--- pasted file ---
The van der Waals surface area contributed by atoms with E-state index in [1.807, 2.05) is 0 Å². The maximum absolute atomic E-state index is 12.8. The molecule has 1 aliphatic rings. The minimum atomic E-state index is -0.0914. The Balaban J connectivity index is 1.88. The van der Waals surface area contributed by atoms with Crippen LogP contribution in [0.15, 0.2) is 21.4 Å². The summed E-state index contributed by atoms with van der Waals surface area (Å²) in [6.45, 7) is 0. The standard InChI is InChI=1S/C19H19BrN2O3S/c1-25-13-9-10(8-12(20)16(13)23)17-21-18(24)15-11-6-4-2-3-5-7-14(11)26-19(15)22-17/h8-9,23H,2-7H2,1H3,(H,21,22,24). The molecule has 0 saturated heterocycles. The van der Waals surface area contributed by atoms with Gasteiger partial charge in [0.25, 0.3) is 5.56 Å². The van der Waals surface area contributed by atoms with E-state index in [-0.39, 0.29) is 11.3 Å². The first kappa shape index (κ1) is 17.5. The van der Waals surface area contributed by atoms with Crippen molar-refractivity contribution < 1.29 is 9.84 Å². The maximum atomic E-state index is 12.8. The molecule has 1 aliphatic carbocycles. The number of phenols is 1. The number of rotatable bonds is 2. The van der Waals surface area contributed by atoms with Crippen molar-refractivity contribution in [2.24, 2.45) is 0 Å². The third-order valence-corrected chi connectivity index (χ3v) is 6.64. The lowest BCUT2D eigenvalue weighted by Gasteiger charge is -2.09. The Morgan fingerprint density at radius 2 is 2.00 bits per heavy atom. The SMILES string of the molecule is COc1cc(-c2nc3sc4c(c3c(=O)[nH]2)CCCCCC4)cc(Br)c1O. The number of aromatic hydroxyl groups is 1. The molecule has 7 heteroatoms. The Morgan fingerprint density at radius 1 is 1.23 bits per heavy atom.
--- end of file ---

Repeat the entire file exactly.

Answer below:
The van der Waals surface area contributed by atoms with E-state index in [1.807, 2.05) is 0 Å². The maximum absolute atomic E-state index is 12.8. The molecule has 1 aliphatic rings. The minimum atomic E-state index is -0.0914. The Balaban J connectivity index is 1.88. The van der Waals surface area contributed by atoms with Crippen LogP contribution in [0.15, 0.2) is 21.4 Å². The summed E-state index contributed by atoms with van der Waals surface area (Å²) in [6.45, 7) is 0. The standard InChI is InChI=1S/C19H19BrN2O3S/c1-25-13-9-10(8-12(20)16(13)23)17-21-18(24)15-11-6-4-2-3-5-7-14(11)26-19(15)22-17/h8-9,23H,2-7H2,1H3,(H,21,22,24). The molecule has 0 saturated heterocycles. The van der Waals surface area contributed by atoms with Gasteiger partial charge in [0.25, 0.3) is 5.56 Å². The van der Waals surface area contributed by atoms with E-state index in [-0.39, 0.29) is 11.3 Å². The first kappa shape index (κ1) is 17.5. The van der Waals surface area contributed by atoms with Crippen molar-refractivity contribution < 1.29 is 9.84 Å². The maximum atomic E-state index is 12.8. The molecule has 1 aliphatic carbocycles. The number of phenols is 1. The number of rotatable bonds is 2. The van der Waals surface area contributed by atoms with Crippen molar-refractivity contribution in [2.24, 2.45) is 0 Å². The third-order valence-corrected chi connectivity index (χ3v) is 6.64. The lowest BCUT2D eigenvalue weighted by Gasteiger charge is -2.09. The Morgan fingerprint density at radius 2 is 2.00 bits per heavy atom. The SMILES string of the molecule is COc1cc(-c2nc3sc4c(c3c(=O)[nH]2)CCCCCC4)cc(Br)c1O. The number of aromatic hydroxyl groups is 1. The molecule has 7 heteroatoms. The Morgan fingerprint density at radius 1 is 1.23 bits per heavy atom.